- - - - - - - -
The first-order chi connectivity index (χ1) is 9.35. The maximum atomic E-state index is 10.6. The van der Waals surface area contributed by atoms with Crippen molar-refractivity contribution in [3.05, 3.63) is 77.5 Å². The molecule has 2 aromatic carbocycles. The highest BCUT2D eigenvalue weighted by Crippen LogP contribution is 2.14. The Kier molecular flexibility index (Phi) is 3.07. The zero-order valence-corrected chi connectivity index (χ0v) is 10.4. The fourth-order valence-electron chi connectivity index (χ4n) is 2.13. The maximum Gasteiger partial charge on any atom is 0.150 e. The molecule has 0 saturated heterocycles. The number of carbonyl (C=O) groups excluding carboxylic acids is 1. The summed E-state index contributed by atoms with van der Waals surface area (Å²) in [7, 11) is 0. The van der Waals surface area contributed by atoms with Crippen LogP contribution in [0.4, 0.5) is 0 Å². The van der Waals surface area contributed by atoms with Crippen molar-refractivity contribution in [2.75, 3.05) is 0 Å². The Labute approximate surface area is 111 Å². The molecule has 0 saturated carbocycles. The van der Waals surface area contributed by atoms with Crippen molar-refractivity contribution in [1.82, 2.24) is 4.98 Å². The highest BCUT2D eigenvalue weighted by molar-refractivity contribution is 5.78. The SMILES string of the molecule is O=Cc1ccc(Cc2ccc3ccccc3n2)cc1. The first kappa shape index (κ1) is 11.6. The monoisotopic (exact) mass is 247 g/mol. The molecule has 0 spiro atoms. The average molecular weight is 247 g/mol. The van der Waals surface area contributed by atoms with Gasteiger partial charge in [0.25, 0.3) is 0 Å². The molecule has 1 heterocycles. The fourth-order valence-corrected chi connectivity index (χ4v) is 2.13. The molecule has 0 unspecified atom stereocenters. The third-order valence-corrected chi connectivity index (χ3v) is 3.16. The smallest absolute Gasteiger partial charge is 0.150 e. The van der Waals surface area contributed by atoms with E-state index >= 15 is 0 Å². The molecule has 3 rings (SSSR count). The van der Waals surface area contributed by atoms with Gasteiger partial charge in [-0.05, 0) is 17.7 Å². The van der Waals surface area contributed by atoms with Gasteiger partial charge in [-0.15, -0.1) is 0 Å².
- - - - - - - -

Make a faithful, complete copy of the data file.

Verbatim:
The first-order chi connectivity index (χ1) is 9.35. The maximum atomic E-state index is 10.6. The van der Waals surface area contributed by atoms with Crippen molar-refractivity contribution in [3.05, 3.63) is 77.5 Å². The molecule has 2 aromatic carbocycles. The highest BCUT2D eigenvalue weighted by Crippen LogP contribution is 2.14. The Kier molecular flexibility index (Phi) is 3.07. The zero-order valence-corrected chi connectivity index (χ0v) is 10.4. The fourth-order valence-electron chi connectivity index (χ4n) is 2.13. The maximum Gasteiger partial charge on any atom is 0.150 e. The molecule has 0 saturated heterocycles. The number of carbonyl (C=O) groups excluding carboxylic acids is 1. The summed E-state index contributed by atoms with van der Waals surface area (Å²) in [7, 11) is 0. The van der Waals surface area contributed by atoms with Crippen LogP contribution in [0.4, 0.5) is 0 Å². The van der Waals surface area contributed by atoms with Crippen molar-refractivity contribution in [2.75, 3.05) is 0 Å². The Labute approximate surface area is 111 Å². The molecule has 0 saturated carbocycles. The van der Waals surface area contributed by atoms with Crippen molar-refractivity contribution in [1.82, 2.24) is 4.98 Å². The highest BCUT2D eigenvalue weighted by molar-refractivity contribution is 5.78. The SMILES string of the molecule is O=Cc1ccc(Cc2ccc3ccccc3n2)cc1. The first kappa shape index (κ1) is 11.6. The monoisotopic (exact) mass is 247 g/mol. The molecule has 0 spiro atoms. The average molecular weight is 247 g/mol. The van der Waals surface area contributed by atoms with Gasteiger partial charge in [0.25, 0.3) is 0 Å². The molecule has 1 heterocycles. The fourth-order valence-corrected chi connectivity index (χ4v) is 2.13. The molecule has 0 unspecified atom stereocenters. The third-order valence-corrected chi connectivity index (χ3v) is 3.16. The smallest absolute Gasteiger partial charge is 0.150 e. The van der Waals surface area contributed by atoms with E-state index >= 15 is 0 Å². The molecule has 3 rings (SSSR count). The van der Waals surface area contributed by atoms with Gasteiger partial charge in [-0.05, 0) is 17.7 Å². The van der Waals surface area contributed by atoms with Gasteiger partial charge in [-0.15, -0.1) is 0 Å².